Around two-thirds of the confirmed illegal killings of birds of prey in 2022 are linked with shooting estates, according to the RSPB’s latest report on bird crime.
Buzzards, red kites, goshawks, hen harriers, peregrine falcons and white-tailed eagles have all fallen victim to shooting, trapping and poisoning, adding to a total of 61 reported killings last year.
Of the total, 37.7% were linked with pheasant and partridge shooting, 19.7% with grouse moors and 6.6% with a mix of all three.
Eight satellite-tagged hen harriers were killed or disappeared within the same area near Birkdale, North Yorkshire.
In separate incidents, one bird called Free had its head pulled off while alive and four chicks were found trampled to death in a nest.
Another harrier named Dagda was found shot dead in May this year on a grouse moor at Knarsdale, next to an RSPB nature reserve at Geltsdale where the charity was breeding the birds of prey, or raptors as they are also known.
A grouse moor owners representative said there are more hen harriers now than in the last 200 years and that grouse moors have played a major part in their recovery.
Hen harriers live mainly on upland moorlands and were driven to extinction in England in the 19th century through mainly habitat loss and persecution and have since been reintroduced.
Earlier this year in West Sussex, a white-tailed eagle was found poisoned on a shooting estate after being introduced on the Isle of Wight – the first case of the species being illegally killed in England since they were also wiped out through persecution in the 18th century, the RSPB said.
A Labrador dog also died on the same estate after ingesting the same pesticide, known as bendiocarb, the charity added.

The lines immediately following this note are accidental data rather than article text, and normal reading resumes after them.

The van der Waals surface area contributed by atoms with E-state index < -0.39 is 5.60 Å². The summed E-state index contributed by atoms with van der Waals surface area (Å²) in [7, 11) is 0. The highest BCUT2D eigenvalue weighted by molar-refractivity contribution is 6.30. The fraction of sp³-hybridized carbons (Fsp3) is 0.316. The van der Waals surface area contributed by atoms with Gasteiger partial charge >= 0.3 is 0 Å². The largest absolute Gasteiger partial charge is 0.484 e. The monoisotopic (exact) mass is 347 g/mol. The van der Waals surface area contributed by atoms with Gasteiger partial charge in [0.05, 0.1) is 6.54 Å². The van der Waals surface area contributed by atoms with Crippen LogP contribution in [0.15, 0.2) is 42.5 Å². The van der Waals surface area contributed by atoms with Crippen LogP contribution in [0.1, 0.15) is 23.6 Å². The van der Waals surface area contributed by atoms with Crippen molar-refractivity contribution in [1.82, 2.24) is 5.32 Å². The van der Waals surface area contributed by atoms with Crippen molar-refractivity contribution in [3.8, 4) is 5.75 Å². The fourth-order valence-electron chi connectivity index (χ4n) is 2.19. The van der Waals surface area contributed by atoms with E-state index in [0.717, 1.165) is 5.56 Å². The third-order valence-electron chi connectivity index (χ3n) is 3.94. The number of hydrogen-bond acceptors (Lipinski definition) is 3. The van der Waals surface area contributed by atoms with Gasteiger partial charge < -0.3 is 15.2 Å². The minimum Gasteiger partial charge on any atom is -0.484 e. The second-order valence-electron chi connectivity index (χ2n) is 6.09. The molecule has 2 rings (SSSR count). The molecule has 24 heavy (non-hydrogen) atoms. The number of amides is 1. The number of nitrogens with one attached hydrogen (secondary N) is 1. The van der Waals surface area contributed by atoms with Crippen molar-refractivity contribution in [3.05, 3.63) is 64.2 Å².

The RSPB said it is difficult to know who was responsible for the killings and that in 2022 only two people were prosecuted and convicted for raptor persecution – both were gamekeepers.
One received a 200-hour community order and paid £1,200 in fines after shooting and poisoning multiple birds with a banned chemical in Norfolk, a punishment the RSPB said is too light to deter others from committing similar crimes in future.
RSPB chief operating officer James Robinson said: “Sadly, once again, the report documents the shameful illegal killing of rare and vulnerable birds of prey, an important part of our natural heritage.
“Given the correlation in location between birds of prey persecution and land under game management, the RSPB is calling for greater regulation of shooting, in particular intensive forms of grouse shooting.
“A Bill to introduce licensing of grouse moors in Scotland to stop raptor persecution is now moving ahead and we need a similar response in England.”
The RSPB said that tagged hen harriers survive on average for around four months in the UK, with as much as 75% of the deaths because of illegal killings in grouse moor management.
Amanda Anderson, director of the Moorland Association, which represents grouse moor owners, said: “Hen harriers suffer a very high mortality rate, particularly early in life, due to a number of factors including starvation, disease and predation from other animals.
“Where there are incidents of persecution of birds of prey, we condemn this illegal killing.
“However, the number of incidents being reported this year has nearly halved compared to the same report last year, indicating a dramatic downward trend.
“Furthermore, we understand the number of incidents linked to grouse shooting is a low percentage of the overall figures.”